Area(s) of Focus: technology, math
Level(s): Grade 8

This collaborative inquiry for Grade 8 teachers focused on increasing student achievement in geometry through cross-curricular learning opportunities and differentiated instruction via real-life application of STEM.

The Grade 8 teaching staff focused on how to increase student achievement in the area of geometry through collaborative inquiry, cross-curricular tasks, and differentiated instruction via STEM teaching and learning. It was found that approximately 50 per cent of the current Grade 8 students faced challenges in the area of geometry based on their Grade 6 EQAO results. The school is listed as a high-needs school with a Learning Opportunities Index of 93. Funding provided release time for the professional learning cycle of time to plan, act, observe and reflect. Together, the team planned lessons incorporating three-part lessons, technology and the use of manipulatives. A timeline was decided upon and teaching staff recorded their observations and shared them during the release time (i.e., moderated marking and planning). The staff met to discuss the observations and adjust and/or implement strategies as necessary. In the final meeting, staff evaluated the process and discussed how to present findings to other networks and design a presentation.

Team Members

  • Jeanette Timbury

    Toronto District School Board

  • Charlotte Ramsay

    Toronto District School Board

  • Richard Baxter

    Toronto District School Board

  • Simon Hall

    Toronto District School Board

  • Cathrina Schoenfeld

    Toronto District School Board

Professional Learning Goals

  • increased content knowledge in the area of geometry for all students, including students with IEPs and behavioural challenges
  • learned to integrate technology and manipulatives with geometry
  • developed and shared three-part lessons that were implemented in classroom instruction during problem-solving activities
  • learned assessment and evaluation strategies through the moderated marking of student work samples and use of Assessment for Learning template and ONAP
  • built cross-curricular connections
  • built real-life relevance for students


Activities and Resources

  • 5 face-to-face collaborative inquiry sessions through the provision of release time to plan, act, observe and reflect
  • a series of math lessons covering specific expectations leading to the three-day Geotricity culminating task
  • TDSB, ministry and additional resources (ONAP, Nelson Mathematics 8, Geometer’s Sketchpad 5.0, Edugains, Ontario math curriculum document, TIPS4RM) to increase content knowledge in geometry, become familiar in use and application of manipulatives and the technology to teach geometry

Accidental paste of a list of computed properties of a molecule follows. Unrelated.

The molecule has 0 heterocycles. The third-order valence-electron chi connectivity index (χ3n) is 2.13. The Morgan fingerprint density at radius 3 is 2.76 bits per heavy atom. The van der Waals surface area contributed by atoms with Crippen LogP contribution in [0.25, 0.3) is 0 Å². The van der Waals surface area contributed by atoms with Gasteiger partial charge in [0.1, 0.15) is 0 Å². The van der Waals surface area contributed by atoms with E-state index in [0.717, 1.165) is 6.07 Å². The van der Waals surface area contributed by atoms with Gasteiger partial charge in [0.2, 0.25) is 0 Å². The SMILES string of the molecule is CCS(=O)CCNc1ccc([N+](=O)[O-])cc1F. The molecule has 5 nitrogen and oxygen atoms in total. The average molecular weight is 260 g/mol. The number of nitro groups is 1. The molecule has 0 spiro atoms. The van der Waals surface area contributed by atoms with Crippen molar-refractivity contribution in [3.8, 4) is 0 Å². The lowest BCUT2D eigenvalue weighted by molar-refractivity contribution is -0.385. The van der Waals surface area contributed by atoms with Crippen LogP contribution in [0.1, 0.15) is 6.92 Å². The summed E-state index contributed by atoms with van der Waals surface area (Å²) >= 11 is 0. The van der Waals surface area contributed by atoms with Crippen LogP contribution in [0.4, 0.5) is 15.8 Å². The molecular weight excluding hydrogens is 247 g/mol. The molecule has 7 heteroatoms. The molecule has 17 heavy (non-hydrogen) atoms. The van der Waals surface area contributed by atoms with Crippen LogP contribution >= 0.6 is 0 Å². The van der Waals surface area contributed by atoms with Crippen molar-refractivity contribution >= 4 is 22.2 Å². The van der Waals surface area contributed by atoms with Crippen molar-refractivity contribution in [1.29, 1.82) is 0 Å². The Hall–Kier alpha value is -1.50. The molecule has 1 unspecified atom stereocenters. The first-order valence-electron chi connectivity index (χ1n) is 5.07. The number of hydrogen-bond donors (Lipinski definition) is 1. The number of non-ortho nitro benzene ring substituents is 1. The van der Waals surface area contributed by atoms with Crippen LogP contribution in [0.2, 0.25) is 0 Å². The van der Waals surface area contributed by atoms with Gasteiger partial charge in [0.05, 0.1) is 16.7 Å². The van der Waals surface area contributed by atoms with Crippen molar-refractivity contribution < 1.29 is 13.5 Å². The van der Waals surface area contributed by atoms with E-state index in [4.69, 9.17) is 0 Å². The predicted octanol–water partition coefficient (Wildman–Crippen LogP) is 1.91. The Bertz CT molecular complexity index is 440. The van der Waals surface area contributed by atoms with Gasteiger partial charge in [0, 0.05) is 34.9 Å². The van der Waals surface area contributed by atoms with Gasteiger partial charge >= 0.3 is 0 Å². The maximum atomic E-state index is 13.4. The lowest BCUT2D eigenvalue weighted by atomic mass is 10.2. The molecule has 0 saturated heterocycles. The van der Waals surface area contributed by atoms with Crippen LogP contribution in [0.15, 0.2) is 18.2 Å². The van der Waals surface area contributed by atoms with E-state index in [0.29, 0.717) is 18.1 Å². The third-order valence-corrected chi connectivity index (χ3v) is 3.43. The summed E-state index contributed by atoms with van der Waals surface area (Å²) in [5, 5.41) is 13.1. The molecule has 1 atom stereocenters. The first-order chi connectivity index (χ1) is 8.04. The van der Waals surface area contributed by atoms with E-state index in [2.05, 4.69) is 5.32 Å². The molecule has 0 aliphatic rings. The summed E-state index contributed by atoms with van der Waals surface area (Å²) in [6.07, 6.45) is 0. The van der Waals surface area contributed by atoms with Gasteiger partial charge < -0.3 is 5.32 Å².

• the team shared samples of student work and participated in moderated marking during release time
  • on-going professional dialogue between the team, administration and Model Schools staff

Unexpected Challenges

  • all activities contributed to our learning
  • more planning time would have been beneficial
  • more scaffolding/collaborative lessons prior to the workshop; we can now identify some tasks that would need more intensive teaching prior to the culminating task like scale drawing and diagonals
  • more teaching time for students and teachers to explore Geometer’s Sketchpad 2.0 and Sketch-Up prior to the culminating task

Enhancing Student Learning and Development

  • through implementation of the three-part lesson, the students increased their use of manipulatives
  • enhanced student learning and development in the area of geometry
  • provided skills that will be transferred to other strands (Number Sense and Numeration and Measurement) and, therefore, increased student engagement in mathematics
  • increased confidence in mathematics and awareness of the interconnectedness of math strands and other curriculum areas
  • experienced the engineering and design process by planning, designing and building a model for a specific land use in the school community (STEM) to make real-world connections


  • tweeted on TDSB
  • shared with Learning Classroom Teachers in the MSIC Math Teacher Learning Network in cluster A1
  • planning to share with Grade 7 teachers at the school during professional learning time
  • planning to share with Toronto Urban Studies Centre teachers

Project Evaluation

  • the project was successful as students were engaged and made real-life connections
  • success criteria and rubrics were used
  • student interviews, surveys and discussions showed a positive increase in the enjoyment of a math task
  • increased teacher-content knowledge of geometry
  • assessment as learning helped identify mathematical concepts that needed further development and these ideas can be added to the project for next time
  • increased teacher understanding of student mathematical ability through moderated marking and the culminating task
  • students were able to see their community in a different way and incorporate land use ideas and urban planning with math and science
  • more lessons teaching specific concepts prior to the workshop was needed
  • more release time for teachers to plan and evaluate

Resources Used

Ontario Numeracy Assessment Package 8 (ONAP)

Simmons et al, Ontario Numeracy Assessment Package (ONAP) Grade 8. Toronto, ON: Nelson Education Limited, 2010.

Math textbooks:

Ainslie et al. Mathematics 8: Making Connections. Toronto, ON: McGraw-Hill Ryerson, 2005.

Brown et al. Math Makes Sense 8.  Toronto, ON: Pearson Education Canada Inc., 2006.

Resources Created

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